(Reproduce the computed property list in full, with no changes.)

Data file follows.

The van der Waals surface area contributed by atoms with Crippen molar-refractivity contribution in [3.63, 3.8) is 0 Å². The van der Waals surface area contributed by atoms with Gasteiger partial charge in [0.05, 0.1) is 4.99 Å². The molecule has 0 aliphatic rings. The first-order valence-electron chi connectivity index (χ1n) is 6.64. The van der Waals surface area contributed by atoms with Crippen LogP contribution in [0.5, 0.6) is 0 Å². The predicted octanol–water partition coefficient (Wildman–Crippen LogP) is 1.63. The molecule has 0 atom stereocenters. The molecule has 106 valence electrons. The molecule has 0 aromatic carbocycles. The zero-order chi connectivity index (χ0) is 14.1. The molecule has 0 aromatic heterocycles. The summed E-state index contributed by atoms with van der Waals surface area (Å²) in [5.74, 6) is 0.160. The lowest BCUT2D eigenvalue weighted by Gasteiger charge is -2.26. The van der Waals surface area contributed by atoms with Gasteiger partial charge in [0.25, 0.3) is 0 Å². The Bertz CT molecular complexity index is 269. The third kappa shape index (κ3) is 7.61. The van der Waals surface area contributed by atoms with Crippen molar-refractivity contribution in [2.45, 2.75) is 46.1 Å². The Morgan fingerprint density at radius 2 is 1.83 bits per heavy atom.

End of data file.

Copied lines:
The van der Waals surface area contributed by atoms with Crippen molar-refractivity contribution in [3.63, 3.8) is 0 Å². The van der Waals surface area contributed by atoms with Gasteiger partial charge in [0.05, 0.1) is 4.99 Å². The molecule has 0 aliphatic rings. The first-order valence-electron chi connectivity index (χ1n) is 6.64. The van der Waals surface area contributed by atoms with Crippen LogP contribution in [0.5, 0.6) is 0 Å². The predicted octanol–water partition coefficient (Wildman–Crippen LogP) is 1.63. The molecule has 0 atom stereocenters. The molecule has 106 valence electrons. The molecule has 0 aromatic carbocycles. The zero-order chi connectivity index (χ0) is 14.1. The molecule has 0 aromatic heterocycles. The summed E-state index contributed by atoms with van der Waals surface area (Å²) in [5.74, 6) is 0.160. The lowest BCUT2D eigenvalue weighted by Gasteiger charge is -2.26. The van der Waals surface area contributed by atoms with Gasteiger partial charge in [0.25, 0.3) is 0 Å². The Bertz CT molecular complexity index is 269. The third kappa shape index (κ3) is 7.61. The van der Waals surface area contributed by atoms with Crippen molar-refractivity contribution in [2.45, 2.75) is 46.1 Å². The Morgan fingerprint density at radius 2 is 1.83 bits per heavy atom.